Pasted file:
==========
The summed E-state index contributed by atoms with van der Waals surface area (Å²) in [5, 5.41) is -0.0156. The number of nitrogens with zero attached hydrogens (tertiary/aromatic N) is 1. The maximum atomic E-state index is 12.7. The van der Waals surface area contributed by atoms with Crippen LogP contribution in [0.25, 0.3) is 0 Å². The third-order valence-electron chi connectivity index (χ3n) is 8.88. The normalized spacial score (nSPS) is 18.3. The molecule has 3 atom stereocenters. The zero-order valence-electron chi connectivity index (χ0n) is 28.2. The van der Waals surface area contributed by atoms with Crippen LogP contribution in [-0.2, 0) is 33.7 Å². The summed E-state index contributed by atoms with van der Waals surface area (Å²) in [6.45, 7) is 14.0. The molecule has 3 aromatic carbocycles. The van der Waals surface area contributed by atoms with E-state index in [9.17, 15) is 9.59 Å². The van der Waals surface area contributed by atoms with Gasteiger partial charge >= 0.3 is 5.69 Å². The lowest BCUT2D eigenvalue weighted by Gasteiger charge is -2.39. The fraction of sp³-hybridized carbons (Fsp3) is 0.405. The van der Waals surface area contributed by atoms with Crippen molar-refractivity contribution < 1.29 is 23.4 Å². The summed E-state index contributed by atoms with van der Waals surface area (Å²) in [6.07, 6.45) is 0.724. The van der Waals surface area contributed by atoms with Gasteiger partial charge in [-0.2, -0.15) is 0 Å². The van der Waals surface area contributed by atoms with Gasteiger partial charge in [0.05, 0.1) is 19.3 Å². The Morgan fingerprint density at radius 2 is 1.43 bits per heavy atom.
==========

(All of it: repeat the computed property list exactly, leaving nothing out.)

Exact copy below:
The summed E-state index contributed by atoms with van der Waals surface area (Å²) in [5, 5.41) is -0.0156. The number of nitrogens with zero attached hydrogens (tertiary/aromatic N) is 1. The maximum atomic E-state index is 12.7. The van der Waals surface area contributed by atoms with Crippen LogP contribution in [0.25, 0.3) is 0 Å². The third-order valence-electron chi connectivity index (χ3n) is 8.88. The normalized spacial score (nSPS) is 18.3. The molecule has 3 atom stereocenters. The zero-order valence-electron chi connectivity index (χ0n) is 28.2. The van der Waals surface area contributed by atoms with Crippen LogP contribution in [-0.2, 0) is 33.7 Å². The summed E-state index contributed by atoms with van der Waals surface area (Å²) in [6.45, 7) is 14.0. The molecule has 3 aromatic carbocycles. The van der Waals surface area contributed by atoms with E-state index in [9.17, 15) is 9.59 Å². The van der Waals surface area contributed by atoms with Gasteiger partial charge >= 0.3 is 5.69 Å². The lowest BCUT2D eigenvalue weighted by Gasteiger charge is -2.39. The fraction of sp³-hybridized carbons (Fsp3) is 0.405. The van der Waals surface area contributed by atoms with Crippen molar-refractivity contribution < 1.29 is 23.4 Å². The summed E-state index contributed by atoms with van der Waals surface area (Å²) in [6.07, 6.45) is 0.724. The van der Waals surface area contributed by atoms with Gasteiger partial charge in [-0.2, -0.15) is 0 Å². The van der Waals surface area contributed by atoms with Gasteiger partial charge in [0.05, 0.1) is 19.3 Å². The Morgan fingerprint density at radius 2 is 1.43 bits per heavy atom.